If you’ve ever
been to Savannah, Georgia, you know that this quaint little town near the
Georgia coast is, well, a little different from the rest of the state.
Savannah has a reputation as a party town (I like to think of it as a sort
of “New Orleans Light”), a historic town, and according to some, even a
But Savannah is not what beer enthusiasts would really call a beer town. Well, not a huge beer town anyway. But Savannah does have a very good brewpub (Moon River ) and a very small, artisan brewery named Old Savannah Brewing Company.
Old Savannah brews just two beers, both of them draft only, pale ale and a blonde. Distribution is limited to Georgia, Savannah mostly and recently parts of Atlanta. But take heart, bottles are on the way, and distribution will eventually increase. The company is rumored to have purchased the old bottling line of Atlanta’s late and lamented Dogwood Brewing.
Today’s beer under consideration is Ghost Ale, and of course the name is an allusion to Savannah’s storied past as a center of supernatural activity. It’s hard to not be aware when this one is on tap, too. The tap handle is a reproduction of the famous “bird girl” statue made famous by the novel and film Midnight in the Garden of Good and Evil, which takes place in Savannah.
Both of Old Savannah’s ales are in the English vein. Here’s what they say about their Ghost Ale:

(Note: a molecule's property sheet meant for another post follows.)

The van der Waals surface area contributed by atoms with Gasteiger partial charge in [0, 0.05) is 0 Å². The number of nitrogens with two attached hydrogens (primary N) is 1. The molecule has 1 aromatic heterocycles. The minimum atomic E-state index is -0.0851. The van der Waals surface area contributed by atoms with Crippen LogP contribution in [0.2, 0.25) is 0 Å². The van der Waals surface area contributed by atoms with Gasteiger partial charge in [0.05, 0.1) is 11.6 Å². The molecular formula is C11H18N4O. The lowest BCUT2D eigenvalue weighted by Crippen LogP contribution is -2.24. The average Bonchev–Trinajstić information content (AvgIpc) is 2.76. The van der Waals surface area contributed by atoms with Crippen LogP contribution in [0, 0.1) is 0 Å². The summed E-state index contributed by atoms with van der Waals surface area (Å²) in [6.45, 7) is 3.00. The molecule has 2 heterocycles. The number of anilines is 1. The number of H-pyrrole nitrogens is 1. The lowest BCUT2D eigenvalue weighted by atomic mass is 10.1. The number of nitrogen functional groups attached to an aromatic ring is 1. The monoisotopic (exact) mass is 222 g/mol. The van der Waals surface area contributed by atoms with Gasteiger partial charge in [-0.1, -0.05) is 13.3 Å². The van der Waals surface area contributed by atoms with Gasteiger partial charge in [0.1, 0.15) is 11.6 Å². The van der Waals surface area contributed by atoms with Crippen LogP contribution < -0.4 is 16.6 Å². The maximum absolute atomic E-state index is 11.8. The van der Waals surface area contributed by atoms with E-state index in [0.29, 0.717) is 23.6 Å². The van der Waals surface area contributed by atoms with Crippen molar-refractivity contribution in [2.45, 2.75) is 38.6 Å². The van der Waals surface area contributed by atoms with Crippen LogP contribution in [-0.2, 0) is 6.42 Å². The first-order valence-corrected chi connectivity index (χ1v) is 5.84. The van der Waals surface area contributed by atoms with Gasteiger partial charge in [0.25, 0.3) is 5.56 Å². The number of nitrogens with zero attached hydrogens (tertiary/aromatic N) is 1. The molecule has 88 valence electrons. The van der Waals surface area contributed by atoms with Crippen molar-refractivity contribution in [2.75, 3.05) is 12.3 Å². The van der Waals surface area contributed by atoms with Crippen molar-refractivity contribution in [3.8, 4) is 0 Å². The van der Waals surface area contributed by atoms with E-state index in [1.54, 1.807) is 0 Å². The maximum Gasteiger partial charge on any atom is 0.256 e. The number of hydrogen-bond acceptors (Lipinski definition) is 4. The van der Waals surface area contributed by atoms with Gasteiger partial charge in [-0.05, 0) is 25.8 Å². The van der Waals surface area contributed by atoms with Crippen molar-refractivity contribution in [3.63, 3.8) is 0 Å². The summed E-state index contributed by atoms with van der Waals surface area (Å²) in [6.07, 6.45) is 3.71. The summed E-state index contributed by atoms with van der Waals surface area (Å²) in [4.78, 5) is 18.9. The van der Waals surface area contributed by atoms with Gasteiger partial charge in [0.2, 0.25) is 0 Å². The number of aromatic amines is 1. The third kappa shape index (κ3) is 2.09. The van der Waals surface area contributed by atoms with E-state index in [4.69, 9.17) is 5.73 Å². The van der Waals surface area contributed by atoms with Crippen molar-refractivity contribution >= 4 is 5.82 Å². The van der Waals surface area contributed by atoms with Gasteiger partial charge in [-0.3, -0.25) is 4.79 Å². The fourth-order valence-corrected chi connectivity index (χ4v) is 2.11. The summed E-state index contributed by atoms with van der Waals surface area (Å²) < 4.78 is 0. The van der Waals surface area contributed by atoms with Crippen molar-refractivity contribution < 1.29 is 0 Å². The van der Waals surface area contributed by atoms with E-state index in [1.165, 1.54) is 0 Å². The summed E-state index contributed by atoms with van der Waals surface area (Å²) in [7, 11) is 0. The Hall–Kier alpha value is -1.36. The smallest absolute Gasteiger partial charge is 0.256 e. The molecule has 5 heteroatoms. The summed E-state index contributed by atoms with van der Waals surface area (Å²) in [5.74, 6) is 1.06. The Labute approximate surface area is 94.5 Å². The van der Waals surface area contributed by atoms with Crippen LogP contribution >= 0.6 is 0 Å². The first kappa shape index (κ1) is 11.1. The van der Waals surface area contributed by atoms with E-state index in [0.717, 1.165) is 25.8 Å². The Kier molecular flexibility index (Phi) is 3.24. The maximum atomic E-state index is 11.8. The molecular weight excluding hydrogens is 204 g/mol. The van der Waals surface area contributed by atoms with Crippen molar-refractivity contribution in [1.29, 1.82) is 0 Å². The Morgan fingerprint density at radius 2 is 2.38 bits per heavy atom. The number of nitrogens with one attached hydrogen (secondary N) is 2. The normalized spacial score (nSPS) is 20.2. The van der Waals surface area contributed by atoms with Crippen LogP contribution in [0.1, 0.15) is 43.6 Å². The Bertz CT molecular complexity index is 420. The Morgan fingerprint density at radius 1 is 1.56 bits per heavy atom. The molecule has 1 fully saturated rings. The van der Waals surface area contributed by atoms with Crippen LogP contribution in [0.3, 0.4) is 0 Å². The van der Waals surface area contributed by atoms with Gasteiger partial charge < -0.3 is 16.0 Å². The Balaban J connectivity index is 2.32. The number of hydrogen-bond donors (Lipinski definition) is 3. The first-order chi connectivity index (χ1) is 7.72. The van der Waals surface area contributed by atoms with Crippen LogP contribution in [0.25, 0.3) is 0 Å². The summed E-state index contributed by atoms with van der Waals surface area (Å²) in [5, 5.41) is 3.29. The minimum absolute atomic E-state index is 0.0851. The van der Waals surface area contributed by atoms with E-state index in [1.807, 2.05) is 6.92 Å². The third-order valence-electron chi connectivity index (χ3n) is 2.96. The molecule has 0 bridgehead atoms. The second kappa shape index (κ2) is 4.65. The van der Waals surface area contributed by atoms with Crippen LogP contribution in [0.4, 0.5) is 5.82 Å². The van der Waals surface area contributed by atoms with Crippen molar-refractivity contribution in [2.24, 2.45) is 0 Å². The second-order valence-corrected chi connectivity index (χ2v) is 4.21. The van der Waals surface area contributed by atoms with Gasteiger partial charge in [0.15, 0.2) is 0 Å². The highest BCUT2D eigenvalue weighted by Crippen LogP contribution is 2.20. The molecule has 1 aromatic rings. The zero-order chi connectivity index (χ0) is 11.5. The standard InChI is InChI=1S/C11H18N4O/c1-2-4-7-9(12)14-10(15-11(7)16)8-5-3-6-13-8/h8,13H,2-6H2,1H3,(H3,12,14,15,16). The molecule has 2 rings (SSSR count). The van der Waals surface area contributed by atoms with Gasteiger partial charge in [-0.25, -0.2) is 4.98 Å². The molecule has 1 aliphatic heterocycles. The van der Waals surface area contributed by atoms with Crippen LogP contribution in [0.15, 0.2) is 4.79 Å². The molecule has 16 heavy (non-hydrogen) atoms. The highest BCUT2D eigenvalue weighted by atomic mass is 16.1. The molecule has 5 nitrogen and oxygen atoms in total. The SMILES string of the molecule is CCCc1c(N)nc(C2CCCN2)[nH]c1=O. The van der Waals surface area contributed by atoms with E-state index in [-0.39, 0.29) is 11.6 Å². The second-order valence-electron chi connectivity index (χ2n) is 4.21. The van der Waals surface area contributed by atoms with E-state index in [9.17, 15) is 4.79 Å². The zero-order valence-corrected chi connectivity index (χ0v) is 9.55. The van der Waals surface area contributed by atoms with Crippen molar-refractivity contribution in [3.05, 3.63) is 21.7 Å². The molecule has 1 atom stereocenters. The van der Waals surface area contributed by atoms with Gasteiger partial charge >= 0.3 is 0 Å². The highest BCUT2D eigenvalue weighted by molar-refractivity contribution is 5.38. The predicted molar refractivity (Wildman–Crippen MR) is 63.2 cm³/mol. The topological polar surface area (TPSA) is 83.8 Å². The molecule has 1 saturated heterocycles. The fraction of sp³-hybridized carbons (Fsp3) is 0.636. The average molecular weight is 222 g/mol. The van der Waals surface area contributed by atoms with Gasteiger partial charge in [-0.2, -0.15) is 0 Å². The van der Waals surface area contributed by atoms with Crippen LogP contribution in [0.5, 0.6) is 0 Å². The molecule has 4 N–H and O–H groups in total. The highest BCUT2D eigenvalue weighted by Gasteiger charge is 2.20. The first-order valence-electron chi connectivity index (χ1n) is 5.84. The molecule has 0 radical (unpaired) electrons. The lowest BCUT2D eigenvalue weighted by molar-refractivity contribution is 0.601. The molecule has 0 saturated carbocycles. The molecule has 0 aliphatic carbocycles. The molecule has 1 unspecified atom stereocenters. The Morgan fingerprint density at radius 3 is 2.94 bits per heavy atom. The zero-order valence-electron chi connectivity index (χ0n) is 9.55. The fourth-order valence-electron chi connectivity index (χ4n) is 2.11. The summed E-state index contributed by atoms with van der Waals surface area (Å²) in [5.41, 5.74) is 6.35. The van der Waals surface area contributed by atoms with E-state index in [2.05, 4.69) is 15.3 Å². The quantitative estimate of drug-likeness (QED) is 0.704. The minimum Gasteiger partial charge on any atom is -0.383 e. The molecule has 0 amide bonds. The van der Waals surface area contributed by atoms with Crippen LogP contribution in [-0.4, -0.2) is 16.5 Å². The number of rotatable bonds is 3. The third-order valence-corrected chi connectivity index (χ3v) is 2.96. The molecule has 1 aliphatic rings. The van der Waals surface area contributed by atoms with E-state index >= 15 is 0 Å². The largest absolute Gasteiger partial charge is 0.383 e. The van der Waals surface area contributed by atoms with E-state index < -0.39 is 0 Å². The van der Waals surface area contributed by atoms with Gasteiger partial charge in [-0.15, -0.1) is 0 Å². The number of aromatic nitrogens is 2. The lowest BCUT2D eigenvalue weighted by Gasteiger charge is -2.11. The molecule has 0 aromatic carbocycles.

An English Blonde with only the best British malts and hops. The late addition of whole leaf East Kent Goldings adds a classic and traditional smooth hop aroma. During fermentation our special strain of yeast from Northeast England contributes light fruity esters. A great British session beer!
And here’s what I say.
Old Savannah Ghost Ale pours to a ghostly pale blonde color with a light creamy head formation and a delightfully crisp biscuity malt nose. The palate features the same crisp malt flavors that the nose promised. I very much like the fresh malt flavor the beer offers. The palate is clean of esters and there are no adjunct distractions from the malt, either.
A touch of grassy hops balance the finish with a very light bitterness. This isn’t a complex beer by any means, but it is a tasty one and a great beginner beer for those looking to experiment in the craft beer universe. It’s perfectly suited to hot Georgia weather, or hot weather anywhere for that matter. I think its delicate nature demands it should be best enjoyed fresh on draft, however.
Sadly, it appears that the brewery went under, however, and a recent trip to Savannah revealed it was nowhere to be found.
And remember, try a new beer today, and drink outside the box.
*Pricing data accurate at time of review or latest update. For reference only, based on actual price paid by reviewer.